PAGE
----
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Alright, enough of that.
Every year, the Oxford English Dictionary adds some new words to the lexicon. We’ve recently seen ‘flash mob’ and ‘mochaccino’ join the trusty OED, but what about ‘peng’, ‘skeen’ or ‘cotch’? And how on earth would they be defined?
Online parenting forum Mumsnet has been trying to compile a list of teen slang, in an attempt to make some sense of their kids. The trend for slang words – which seem to mostly stem from Jamaican patois – is catching on early, with both teens and tweens adopting their own unintelligible dialect.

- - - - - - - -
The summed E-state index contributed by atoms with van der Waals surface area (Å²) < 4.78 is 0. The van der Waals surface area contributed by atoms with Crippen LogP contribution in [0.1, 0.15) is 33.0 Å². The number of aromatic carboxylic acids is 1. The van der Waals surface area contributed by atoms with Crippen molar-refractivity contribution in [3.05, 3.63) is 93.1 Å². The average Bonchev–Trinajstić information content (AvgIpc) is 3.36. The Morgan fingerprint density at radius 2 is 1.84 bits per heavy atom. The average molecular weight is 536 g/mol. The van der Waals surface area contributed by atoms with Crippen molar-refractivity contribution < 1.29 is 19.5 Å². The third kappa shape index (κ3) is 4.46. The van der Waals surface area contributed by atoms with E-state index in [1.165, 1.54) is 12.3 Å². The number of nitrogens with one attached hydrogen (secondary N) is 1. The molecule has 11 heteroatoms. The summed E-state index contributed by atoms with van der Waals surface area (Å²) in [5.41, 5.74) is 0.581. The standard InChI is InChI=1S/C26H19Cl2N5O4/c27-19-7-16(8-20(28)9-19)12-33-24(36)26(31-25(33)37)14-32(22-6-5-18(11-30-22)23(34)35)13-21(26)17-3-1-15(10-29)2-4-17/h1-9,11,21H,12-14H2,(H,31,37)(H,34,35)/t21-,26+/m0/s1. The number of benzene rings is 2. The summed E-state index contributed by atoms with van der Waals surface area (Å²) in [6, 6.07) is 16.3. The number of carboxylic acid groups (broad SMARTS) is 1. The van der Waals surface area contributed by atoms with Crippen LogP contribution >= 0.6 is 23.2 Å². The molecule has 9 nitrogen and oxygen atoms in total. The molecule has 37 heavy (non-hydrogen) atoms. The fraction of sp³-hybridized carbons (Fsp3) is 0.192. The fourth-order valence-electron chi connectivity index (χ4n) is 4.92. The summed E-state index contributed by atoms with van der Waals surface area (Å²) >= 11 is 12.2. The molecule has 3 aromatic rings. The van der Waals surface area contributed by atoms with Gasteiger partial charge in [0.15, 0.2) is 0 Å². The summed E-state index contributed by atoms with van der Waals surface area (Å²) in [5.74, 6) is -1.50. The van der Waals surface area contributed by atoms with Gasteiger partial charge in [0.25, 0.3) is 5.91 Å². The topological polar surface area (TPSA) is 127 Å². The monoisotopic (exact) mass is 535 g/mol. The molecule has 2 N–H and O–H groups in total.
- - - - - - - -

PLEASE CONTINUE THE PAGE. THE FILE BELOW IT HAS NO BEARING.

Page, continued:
As good advertisers, copywriters (and plenty of mums) know, to really reach your audience you have to think and speak as they do. While the above may be extreme examples, an undestanding of your audience’s language is something that every business needs to grasp. One of the tactics used by scriptwriters for youth TV shows is to surreptitiously sit behind teenagers on the bus or train and write down everything they say, for example.
By accurately reflecting the language of your audience, you give your communications an added sense of realism and authenticity. Done well, this means your audience will immediately recognise your brand as relevant to them, and it can instill trust in what you’re saying too.